A major crisis faces Muslims today, unlike any other they’ve met in modern history: their reputation has been tarnished. Large numbers of people now consider Muslims a danger to security, on a political and cultural level. There are public calls to clamp down on Muslims and consider them as an undesirable community.

Because restlessness is a hallmark of racist people, their success in what they are doing to Muslims will encourage them to torment and marginalize others, creating a crisis much larger than what we are witnessing now.

Abdulrahman al-Rashed, former General Manager of Al Arabiya News Channel, and internationally acclaimed journalist, writes in an article for Al Arabiya, “In my opinion, it is wrong to disregard the image that has emerged of Islam and Muslims, as well as the anger against them. It is also wrong to label it as racism; instead, we should try to understand its origins and deal with it. Before that, it is necessary to stop denying the problem within the Muslim communities and we should stop considering that the reactions to Islam and Muslim are just racist. Of course, this does not negate the role of racist and opportunist people in fueling the bad image and hatred against Islam.”

The problem began with the Iranian revolution, al-Rashed believes. Using violence, mobilization, and plots, the revolution claimed to defend Islam and Muslims around the world.  He says, “Prior to all that, Muslims were only minding their own affairs and were dealing with other communities in peace; they were only following their doctrines and practicing their religion. However, the Tehran regime wanted to exploit Islam and Muslims in the world. They started to chant ‘Allahu Akbar’ with their bands on their heads, on which religious and political slogans like ‘I am at your service Khomeini’ were written.”

This “new Islam” has nothing to do with Muslims. These people have taken this new title for a different Islam and new Muslims. They created problems that would serve their political conflicts, like converting an unknown story that was published in Britain, and using it to fuel the hatred Britain by Muslims. This, despite the fact that Iran has printed books and novels that are more blaspheming against Muslim beliefs as well as other religions. They put out a financial reward to kill author Salman Rushdie. This was a political act, plotted by the Iranian regime.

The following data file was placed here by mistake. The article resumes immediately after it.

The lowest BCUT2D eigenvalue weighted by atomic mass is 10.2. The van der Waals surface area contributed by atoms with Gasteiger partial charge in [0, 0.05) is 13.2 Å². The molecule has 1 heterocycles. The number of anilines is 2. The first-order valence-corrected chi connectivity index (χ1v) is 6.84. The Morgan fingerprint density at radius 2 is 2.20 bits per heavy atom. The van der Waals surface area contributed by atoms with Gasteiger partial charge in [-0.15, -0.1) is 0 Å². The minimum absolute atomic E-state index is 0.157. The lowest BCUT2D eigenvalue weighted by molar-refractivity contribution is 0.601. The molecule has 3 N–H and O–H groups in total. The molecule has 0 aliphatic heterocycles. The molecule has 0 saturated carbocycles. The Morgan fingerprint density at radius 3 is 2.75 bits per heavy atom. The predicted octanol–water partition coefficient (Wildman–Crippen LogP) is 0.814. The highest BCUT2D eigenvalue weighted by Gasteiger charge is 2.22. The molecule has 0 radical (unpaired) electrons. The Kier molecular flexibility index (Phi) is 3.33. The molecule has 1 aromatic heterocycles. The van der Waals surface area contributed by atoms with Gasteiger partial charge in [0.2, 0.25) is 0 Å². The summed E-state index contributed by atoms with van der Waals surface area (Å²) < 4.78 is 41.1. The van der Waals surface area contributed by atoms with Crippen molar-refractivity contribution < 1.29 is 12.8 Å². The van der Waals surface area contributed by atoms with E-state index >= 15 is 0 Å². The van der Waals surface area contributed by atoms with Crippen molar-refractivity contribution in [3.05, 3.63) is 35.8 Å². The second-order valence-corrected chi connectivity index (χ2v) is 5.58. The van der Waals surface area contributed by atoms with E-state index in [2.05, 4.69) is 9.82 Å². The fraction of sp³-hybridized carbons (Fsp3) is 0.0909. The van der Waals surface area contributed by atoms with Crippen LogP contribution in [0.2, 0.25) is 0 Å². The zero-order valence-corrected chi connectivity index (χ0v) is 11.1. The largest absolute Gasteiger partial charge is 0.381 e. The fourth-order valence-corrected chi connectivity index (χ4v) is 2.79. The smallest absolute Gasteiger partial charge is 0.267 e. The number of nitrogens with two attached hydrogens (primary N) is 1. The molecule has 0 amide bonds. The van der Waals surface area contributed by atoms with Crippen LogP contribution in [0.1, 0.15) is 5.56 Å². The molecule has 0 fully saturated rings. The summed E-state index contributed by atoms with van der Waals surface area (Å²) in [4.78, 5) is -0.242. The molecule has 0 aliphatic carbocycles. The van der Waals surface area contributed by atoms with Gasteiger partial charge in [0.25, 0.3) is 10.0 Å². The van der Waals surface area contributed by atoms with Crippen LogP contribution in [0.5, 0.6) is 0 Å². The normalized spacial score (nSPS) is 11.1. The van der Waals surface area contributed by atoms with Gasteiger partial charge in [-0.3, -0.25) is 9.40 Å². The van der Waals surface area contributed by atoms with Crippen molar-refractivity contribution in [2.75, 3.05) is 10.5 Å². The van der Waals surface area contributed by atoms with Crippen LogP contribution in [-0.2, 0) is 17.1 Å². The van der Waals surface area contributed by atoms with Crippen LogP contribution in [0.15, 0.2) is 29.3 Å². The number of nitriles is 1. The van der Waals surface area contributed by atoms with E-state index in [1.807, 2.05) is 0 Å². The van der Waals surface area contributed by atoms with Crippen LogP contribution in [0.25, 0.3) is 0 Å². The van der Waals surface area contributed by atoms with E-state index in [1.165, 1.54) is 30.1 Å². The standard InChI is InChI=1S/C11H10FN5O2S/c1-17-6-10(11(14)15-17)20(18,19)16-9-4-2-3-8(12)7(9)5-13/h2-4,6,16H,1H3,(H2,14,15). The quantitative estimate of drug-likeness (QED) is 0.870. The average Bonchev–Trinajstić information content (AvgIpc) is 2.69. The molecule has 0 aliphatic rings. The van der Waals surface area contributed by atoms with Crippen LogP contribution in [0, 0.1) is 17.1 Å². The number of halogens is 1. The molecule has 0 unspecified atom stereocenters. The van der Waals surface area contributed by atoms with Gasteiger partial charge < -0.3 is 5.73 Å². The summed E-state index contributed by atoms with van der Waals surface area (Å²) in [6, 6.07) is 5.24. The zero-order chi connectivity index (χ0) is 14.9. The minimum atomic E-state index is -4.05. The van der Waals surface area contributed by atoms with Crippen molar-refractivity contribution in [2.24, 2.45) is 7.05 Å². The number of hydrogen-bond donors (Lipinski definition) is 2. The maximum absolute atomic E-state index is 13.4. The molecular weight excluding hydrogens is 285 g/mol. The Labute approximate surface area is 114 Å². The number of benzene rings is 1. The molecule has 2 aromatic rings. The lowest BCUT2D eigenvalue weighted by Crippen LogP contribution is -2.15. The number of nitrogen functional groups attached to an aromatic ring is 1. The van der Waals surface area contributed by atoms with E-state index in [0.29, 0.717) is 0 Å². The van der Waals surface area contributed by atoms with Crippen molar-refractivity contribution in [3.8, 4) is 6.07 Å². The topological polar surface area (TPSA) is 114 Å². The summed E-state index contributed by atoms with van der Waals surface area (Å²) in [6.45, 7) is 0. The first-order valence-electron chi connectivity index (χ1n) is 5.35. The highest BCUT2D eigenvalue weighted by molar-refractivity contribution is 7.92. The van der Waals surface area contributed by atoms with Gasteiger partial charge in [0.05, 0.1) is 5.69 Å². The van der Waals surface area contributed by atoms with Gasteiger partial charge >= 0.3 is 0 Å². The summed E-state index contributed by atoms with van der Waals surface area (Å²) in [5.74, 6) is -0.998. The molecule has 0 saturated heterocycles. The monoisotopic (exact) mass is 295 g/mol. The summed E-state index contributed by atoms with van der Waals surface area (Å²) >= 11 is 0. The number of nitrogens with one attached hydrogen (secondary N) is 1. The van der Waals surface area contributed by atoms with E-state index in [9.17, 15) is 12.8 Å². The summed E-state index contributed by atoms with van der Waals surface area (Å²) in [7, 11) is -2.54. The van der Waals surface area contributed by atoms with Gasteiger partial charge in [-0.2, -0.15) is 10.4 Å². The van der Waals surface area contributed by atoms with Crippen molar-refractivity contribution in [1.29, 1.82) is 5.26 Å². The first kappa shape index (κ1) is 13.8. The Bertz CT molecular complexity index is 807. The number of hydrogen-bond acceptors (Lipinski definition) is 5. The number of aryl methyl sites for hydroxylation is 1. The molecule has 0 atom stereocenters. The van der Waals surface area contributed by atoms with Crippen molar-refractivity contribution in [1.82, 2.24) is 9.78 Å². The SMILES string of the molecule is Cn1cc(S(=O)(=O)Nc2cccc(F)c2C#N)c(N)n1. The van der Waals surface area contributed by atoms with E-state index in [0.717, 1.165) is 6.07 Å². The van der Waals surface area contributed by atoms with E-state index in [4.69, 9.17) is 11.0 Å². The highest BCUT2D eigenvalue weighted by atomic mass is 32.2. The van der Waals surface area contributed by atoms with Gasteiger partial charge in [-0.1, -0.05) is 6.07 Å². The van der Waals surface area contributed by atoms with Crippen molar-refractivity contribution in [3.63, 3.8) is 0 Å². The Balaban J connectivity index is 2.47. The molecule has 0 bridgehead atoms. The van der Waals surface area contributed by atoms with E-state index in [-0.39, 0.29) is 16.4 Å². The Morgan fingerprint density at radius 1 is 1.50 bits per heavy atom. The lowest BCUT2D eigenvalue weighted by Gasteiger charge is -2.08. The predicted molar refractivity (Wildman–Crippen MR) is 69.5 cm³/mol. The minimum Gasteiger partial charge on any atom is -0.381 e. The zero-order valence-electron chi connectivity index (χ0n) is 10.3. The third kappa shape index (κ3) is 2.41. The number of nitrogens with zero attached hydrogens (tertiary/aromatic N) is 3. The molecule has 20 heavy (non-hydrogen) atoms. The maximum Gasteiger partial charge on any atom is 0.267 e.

Consequentially, oppression of intellectuals, cartoonists and leaders of other religions began, and has gone on for many years now. Claiming that it is defending their religion, causes, communities and cultures, Tehran has been leading Muslims like sheep. Now, al-Qaeda has risen, and has followed Tehran’s lead. 

“This is how they distorted Islam and generated a bad image about Islam that is now hated by the whole world,” writes al-Rashed.  He says further, “We have been dragged into a big hole dug by a group of extremists in Iran and elsewhere. This is not our Islam and we should not be defending their Islam, their ideas and their cases.” 

According to al-Rased, there are two forms Islam in the world. The Islam of Iran and other extremists has nothing to do with the other, the moderate Islam and Muslims. He says, “We should stand with those who are against the tarnished Islam and extremist Muslims because we (moderate Muslims) are the first to be affected by this Islam and Islamic regimes and groups.”

Denouncing the Islam of Iran, al-Qaeda, ISIS and the organizations that are forcibly involving religion in politics for the sake of the true Islam, individual faith, and all the Muslims in different countries, is necessary now. 

The political conflicts of the world and its governments have nothing to do with religion. Governments who want to intellectually exploit Muslims should not be supported. They do not care about the relations between nations, or about what is happening to the majority and minority of peaceful Muslims in their countries. 

“They only want to emerge victorious from the ashes of chaos. They know that they will lose once peace and moderation prevails,” al-Rashed concludes.